The House recently passed legislation requiring states to turn 190 million driver's licenses into national ID cards, with state taxpayers paying most of the cost.
The first thing wrong here is that the House stuck the ID card proposal on the appropriations bill that supports troops in Iraq and sent it over to the Senate. We should not slow down money for our troops while we debate ID cards.
The second problem is that states not only get to create these ID cards, they'll likely end up paying the bill. This is one more of the unfunded federal mandates that we Republicans promised to stop.
Supporters argue that this is no mandate because states have a choice. True, states may refuse to conform to the proposed federal standards and issue licenses to whomever they choose, including illegal immigrants - but if they do, that state's licenses will not be accepted for "federal purposes," such as boarding an airplane. Some choice. What governor will deny his or her citizens the identification they need to travel by air and cash Social Security checks, or for "other federal purposes?"
Of course, the ID card may still backfire on Congress. Some feisty governor may say, "Who are these people in Washington telling us what to do with our drivers' licenses and making us pay for them, too? California will use its licenses for certifying drivers, and Congress can create its own ID card for people who want to fly and do other federally regulated things - and if they do not, I will put on the Internet the home telephone numbers of all the congressmen."
If just one state refused to do the federal government's ID work, Congress would be forced to create what it claims to oppose - a federal ID card for citizens of that state.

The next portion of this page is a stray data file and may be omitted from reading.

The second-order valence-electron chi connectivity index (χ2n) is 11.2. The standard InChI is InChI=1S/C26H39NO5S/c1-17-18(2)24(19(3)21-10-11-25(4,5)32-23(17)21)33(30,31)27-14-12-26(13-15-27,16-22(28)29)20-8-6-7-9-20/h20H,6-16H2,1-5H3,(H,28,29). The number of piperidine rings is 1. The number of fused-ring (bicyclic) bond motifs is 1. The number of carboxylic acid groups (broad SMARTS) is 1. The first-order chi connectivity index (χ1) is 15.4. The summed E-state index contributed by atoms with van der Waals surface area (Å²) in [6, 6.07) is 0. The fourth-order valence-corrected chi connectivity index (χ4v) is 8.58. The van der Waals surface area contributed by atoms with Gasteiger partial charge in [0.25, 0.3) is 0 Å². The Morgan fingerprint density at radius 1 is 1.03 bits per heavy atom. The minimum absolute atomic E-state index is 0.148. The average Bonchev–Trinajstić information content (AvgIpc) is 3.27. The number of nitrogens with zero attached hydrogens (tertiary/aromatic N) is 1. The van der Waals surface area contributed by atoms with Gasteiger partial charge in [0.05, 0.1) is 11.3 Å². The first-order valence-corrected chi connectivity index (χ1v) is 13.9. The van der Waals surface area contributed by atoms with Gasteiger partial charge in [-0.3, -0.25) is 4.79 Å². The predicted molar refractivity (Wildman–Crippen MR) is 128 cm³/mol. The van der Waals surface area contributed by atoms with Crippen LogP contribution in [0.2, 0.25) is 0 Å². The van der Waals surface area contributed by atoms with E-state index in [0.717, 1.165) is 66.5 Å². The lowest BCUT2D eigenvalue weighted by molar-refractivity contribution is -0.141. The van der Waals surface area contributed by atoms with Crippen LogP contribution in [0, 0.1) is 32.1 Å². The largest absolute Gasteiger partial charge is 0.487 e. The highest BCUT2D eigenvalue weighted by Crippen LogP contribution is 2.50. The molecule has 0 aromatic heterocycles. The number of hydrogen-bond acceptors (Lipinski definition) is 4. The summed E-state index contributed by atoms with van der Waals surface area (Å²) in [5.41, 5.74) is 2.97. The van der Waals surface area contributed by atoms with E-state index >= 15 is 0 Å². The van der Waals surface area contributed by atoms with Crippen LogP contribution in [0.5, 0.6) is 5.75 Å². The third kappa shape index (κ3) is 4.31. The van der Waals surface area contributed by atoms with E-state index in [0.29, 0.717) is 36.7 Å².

Finally, if we must have a better ID card for some federal purposes, then there are better ideas than turning state driver's license examiners into CIA agents. Congress might create an airline traveler's card. Or there could be an expanded use of U.S. passports. Since a motive here is to discourage illegal immigration, probably the most logical idea is to upgrade the Social Security card, which directly relates to the reason most immigrants come to the United States: to work.
I have fought government ID cards as long and as hard as anyone. In 1983, when I was governor of Tennessee, our legislature voted to put photographs on driver's licenses. Merchants and policemen wanted a state ID card to discourage check fraud and teen-age drinking. I vetoed this photo driver's license bill twice because I believed driver's licenses should be about driving and that state ID cards infringed on civil liberties.
That same year, on a visit to the White House, when a guard asked for my photo ID, I said, "We don't have them in Tennessee. I vetoed them." The guard said, "You can't get in without one." The governor of Georgia, who had his photo ID driver's license, vouched for me. I was admitted to the White House, the legislature at home overrode my veto and I gave up my fight against a state ID card.
For years state driver's licenses have served as de facto national ID cards. They have been unreliable. All but one of the Sept. 11 terrorists had a valid driver's license. Even today, when I board an airplane, security officials look at the front of my driver's license, which expired in 2000, and rarely turn it over to verify that it has been extended until 2005.
I still detest the idea of a government ID card. South Africa's experience is a grim reminder of how such documents can be abused. But I'm afraid this is one of the ways Sept. 11 has changed our lives. Instead of pretending we are not creating national ID cards when we obviously are, Congress should carefully create an effective federal document that helps prevent terrorism - with as much respect for privacy as possible.